Adults and children (over two years).

Enterobius vermicularis, Ascaris lumbricoides, Ancylostoma duodenale, Necator americanus and Trichuris trichiura.

400 mg (two Zentel 200 mg tablets) as a single dose, taken on an empty stomach.

Suspected or confirmed Strongyloides stercoralis infestation.

Zentel 400 mg once daily taken on an empty stomach for three consecutive days. Patients should then be appropriately followed for at least 2 weeks to confirm cure.

Cutaneous larva migrans.

400 mg once daily taken with food for one to three days has been reported to be effective.

Suspected or confirmed Taenia spp. or Hymenolepis nana infestation when other susceptible helminth species are present.

Zentel 400 mg once daily taken on an empty stomach for three consecutive days. If the patient is not cured after three weeks, a second course of Zentel treatment is indicated. In cases of proven H. nana infestation, retreatment in 10-21 days is recommended (see Section 4.4 Special Warnings and Precautions for Use).

Mixed worm infestations including Opisthorchis viverrini and Clonorchis sinensis.

400 mg twice a day taken, with food for three days is effective. Patients should be re-examined 1 month after treatment to confirm fluke eradication.

4.3 Contraindications

Zentel should not be administered during pregnancy or in women thought to be pregnant. Zentel has been shown to be teratogenic and embryotoxic in rats and rabbits. Women of childbearing age should be advised to take effective precautions against conception during and within one month of completion of treatment with Zentel (see Section 4.6 Fertility, Pregnancy and Lactation).
Zentel is contraindicated in persons who are known to be hypersensitive to albendazole, other benzimidazole derivatives, or any component of the tablets.

4.4 Special Warnings and Precautions for Use

Use in intestinal infections and cutaneous larva migrans (short duration treatment at lower dose).

Treatment with albendazole may uncover pre-existing neurocysticercosis, particularly in areas with high taenosis infection. Patients may experience neurological symptoms, e.g. seizures, increased intracranial pressure and focal signs as a result of an inflammatory reaction caused by death of the parasite within the brain. Symptoms may occur soon after treatment, appropriate steroid and anticonvulsant therapy should be started immediately.

Use in systemic helminth infections (longer duration of treatment at higher doses).

Mild to moderate elevations of liver enzymes have been reported with albendazole. In prolonged higher dose albendazole therapy for hydatid disease there have been rare reports of severe hepatic abnormalities associated with jaundice and histological hepatocellular damage, which may be irreversible. Enzyme abnormalities usually normalise on discontinuation of treatment.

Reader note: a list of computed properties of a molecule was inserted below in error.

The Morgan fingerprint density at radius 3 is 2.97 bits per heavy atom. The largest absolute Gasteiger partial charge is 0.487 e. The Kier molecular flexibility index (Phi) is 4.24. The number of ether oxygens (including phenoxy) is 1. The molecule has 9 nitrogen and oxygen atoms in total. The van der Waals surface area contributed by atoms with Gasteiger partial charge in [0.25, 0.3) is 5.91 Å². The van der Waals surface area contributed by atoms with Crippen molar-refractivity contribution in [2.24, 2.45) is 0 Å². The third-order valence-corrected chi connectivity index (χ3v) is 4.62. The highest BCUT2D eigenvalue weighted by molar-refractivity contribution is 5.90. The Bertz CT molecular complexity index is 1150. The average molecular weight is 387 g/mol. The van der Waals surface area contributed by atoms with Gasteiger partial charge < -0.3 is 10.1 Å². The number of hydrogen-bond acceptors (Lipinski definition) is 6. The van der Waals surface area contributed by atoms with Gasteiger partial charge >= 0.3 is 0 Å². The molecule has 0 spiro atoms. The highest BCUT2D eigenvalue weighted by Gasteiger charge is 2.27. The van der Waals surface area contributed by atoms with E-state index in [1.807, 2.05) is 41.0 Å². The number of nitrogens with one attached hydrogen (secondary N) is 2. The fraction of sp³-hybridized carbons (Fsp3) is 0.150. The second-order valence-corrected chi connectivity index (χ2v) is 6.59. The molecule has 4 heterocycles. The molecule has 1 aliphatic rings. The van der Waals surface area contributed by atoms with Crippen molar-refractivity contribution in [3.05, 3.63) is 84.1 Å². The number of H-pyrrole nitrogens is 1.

Patients with abnormal liver function test results (transaminases) prior to commencing albendazole therapy should be carefully evaluated and therapy should be discontinued if liver enzymes are significantly increased (greater than twice the upper limit of normal) or full blood count decreased by a clinically significant level (see Section 4.8 Adverse Effects (Undesirable Effects)). Albendazole treatment may be restarted when liver enzymes have returned to normal limits, but patients should be carefully monitored for a recurrence.
Case reports of hepatitis have also been received (see Section 4.8 Adverse Effects (Undesirable Effects)). Liver function tests should be obtained before the start of each treatment cycle and at least every two weeks during treatment.
Albendazole has been shown to cause bone marrow suppression and therefore blood counts should be performed at the start and every two weeks during each 28 day cycle. Patients with liver disease, including hepatic echinococcosis, appear to be more susceptible to bone marrow suppression leading to pancytopenia, aplastic anaemia, agranulocytosis and leukopenia and therefore warrant closer monitoring of blood counts. Albendazole should be discontinued if clinically significant decreases in blood cell counts occur.
Symptoms associated with an inflammatory reaction following death of the parasite may occur in patients receiving albendazole treatment for neurocysticercosis (e.g. seizures, raised intracranial pressure, focal signs). These should be treated with appropriate steroid and anticonvulsant therapy. Oral or intravenous corticosteroids are recommended to prevent cerebral hypertensive episodes during the first week of treatment.
Pre-existing neurocysticercosis may also be uncovered in patients treated with albendazole for other conditions, particularly in areas with high taenosis infection. Patients may experience neurological symptoms, e.g. seizures, increased intracranial pressure and focal signs as a result of an inflammatory reaction caused by death of the parasite within the brain. Symptoms may occur soon after treatment, appropriate steroid and anticonvulsant therapy should be started immediately.
There is a risk that treatment of Taenia solium infections may be complicated by cysticercosis, and appropriate measures should be taken to minimise this possibility.
Confirmation of eradication of many intestinal and tissue parasites is necessary after treatment (see Section 4.2 Dose and Method of Administration).

Use in hepatic or renal impairment.

The use of Zentel in patients with impaired renal or hepatic function has not been studied. However, caution should be used in patients with pre-existing liver disease, since Zentel is metabolised by the liver and has been associated with idiosyncratic hepatotoxicity.